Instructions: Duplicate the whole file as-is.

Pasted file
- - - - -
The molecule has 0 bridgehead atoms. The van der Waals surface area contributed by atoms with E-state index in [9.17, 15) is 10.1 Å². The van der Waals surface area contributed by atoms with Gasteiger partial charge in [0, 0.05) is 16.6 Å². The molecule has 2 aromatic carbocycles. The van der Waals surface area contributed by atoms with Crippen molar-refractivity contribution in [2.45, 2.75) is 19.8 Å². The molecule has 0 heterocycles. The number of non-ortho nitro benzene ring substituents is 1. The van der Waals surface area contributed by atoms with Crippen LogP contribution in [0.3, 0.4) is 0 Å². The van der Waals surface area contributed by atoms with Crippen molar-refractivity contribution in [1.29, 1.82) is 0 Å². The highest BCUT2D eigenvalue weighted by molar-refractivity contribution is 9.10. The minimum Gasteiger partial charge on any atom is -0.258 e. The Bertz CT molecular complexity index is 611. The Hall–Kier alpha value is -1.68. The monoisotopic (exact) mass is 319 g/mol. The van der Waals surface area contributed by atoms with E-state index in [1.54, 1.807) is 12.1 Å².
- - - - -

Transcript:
The molecule has 0 bridgehead atoms. The van der Waals surface area contributed by atoms with E-state index in [9.17, 15) is 10.1 Å². The van der Waals surface area contributed by atoms with Gasteiger partial charge in [0, 0.05) is 16.6 Å². The molecule has 2 aromatic carbocycles. The van der Waals surface area contributed by atoms with Crippen molar-refractivity contribution in [2.45, 2.75) is 19.8 Å². The molecule has 0 heterocycles. The number of non-ortho nitro benzene ring substituents is 1. The van der Waals surface area contributed by atoms with Crippen LogP contribution in [0.3, 0.4) is 0 Å². The van der Waals surface area contributed by atoms with Crippen molar-refractivity contribution in [1.29, 1.82) is 0 Å². The highest BCUT2D eigenvalue weighted by molar-refractivity contribution is 9.10. The minimum Gasteiger partial charge on any atom is -0.258 e. The Bertz CT molecular complexity index is 611. The Hall–Kier alpha value is -1.68. The monoisotopic (exact) mass is 319 g/mol. The van der Waals surface area contributed by atoms with E-state index in [1.54, 1.807) is 12.1 Å².